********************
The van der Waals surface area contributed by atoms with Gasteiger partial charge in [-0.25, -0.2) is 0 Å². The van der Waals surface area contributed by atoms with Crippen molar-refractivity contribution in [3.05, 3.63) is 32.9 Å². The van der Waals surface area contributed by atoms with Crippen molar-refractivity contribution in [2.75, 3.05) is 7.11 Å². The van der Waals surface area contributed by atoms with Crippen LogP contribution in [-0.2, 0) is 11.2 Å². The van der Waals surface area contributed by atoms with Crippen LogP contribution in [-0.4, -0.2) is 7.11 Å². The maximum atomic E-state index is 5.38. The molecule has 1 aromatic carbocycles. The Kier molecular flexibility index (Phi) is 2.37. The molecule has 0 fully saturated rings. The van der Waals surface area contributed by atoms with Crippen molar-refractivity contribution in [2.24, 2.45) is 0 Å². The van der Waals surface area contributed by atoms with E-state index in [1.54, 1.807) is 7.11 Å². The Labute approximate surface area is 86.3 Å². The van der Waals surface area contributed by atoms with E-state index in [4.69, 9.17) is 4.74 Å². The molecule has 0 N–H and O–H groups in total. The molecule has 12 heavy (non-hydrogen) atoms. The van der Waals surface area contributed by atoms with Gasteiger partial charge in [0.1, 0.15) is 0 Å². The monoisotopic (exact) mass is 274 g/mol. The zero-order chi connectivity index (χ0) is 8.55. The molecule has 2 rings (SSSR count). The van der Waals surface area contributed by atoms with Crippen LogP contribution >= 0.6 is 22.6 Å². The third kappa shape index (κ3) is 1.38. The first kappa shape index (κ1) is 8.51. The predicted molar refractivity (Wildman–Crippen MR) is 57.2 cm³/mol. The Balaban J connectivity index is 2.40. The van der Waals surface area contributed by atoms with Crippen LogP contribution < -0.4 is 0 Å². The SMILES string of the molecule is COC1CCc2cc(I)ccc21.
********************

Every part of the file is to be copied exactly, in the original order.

The van der Waals surface area contributed by atoms with Gasteiger partial charge in [-0.25, -0.2) is 0 Å². The van der Waals surface area contributed by atoms with Crippen molar-refractivity contribution in [3.05, 3.63) is 32.9 Å². The van der Waals surface area contributed by atoms with Crippen molar-refractivity contribution in [2.75, 3.05) is 7.11 Å². The van der Waals surface area contributed by atoms with Crippen LogP contribution in [-0.2, 0) is 11.2 Å². The van der Waals surface area contributed by atoms with Crippen LogP contribution in [-0.4, -0.2) is 7.11 Å². The maximum atomic E-state index is 5.38. The molecule has 1 aromatic carbocycles. The Kier molecular flexibility index (Phi) is 2.37. The molecule has 0 fully saturated rings. The van der Waals surface area contributed by atoms with Crippen molar-refractivity contribution in [2.24, 2.45) is 0 Å². The van der Waals surface area contributed by atoms with E-state index in [1.54, 1.807) is 7.11 Å². The Labute approximate surface area is 86.3 Å². The van der Waals surface area contributed by atoms with E-state index in [4.69, 9.17) is 4.74 Å². The molecule has 0 N–H and O–H groups in total. The molecule has 12 heavy (non-hydrogen) atoms. The van der Waals surface area contributed by atoms with Gasteiger partial charge in [0.1, 0.15) is 0 Å². The monoisotopic (exact) mass is 274 g/mol. The zero-order chi connectivity index (χ0) is 8.55. The molecule has 2 rings (SSSR count). The van der Waals surface area contributed by atoms with Crippen LogP contribution >= 0.6 is 22.6 Å². The third kappa shape index (κ3) is 1.38. The first kappa shape index (κ1) is 8.51. The predicted molar refractivity (Wildman–Crippen MR) is 57.2 cm³/mol. The Balaban J connectivity index is 2.40. The van der Waals surface area contributed by atoms with Crippen LogP contribution < -0.4 is 0 Å². The SMILES string of the molecule is COC1CCc2cc(I)ccc21.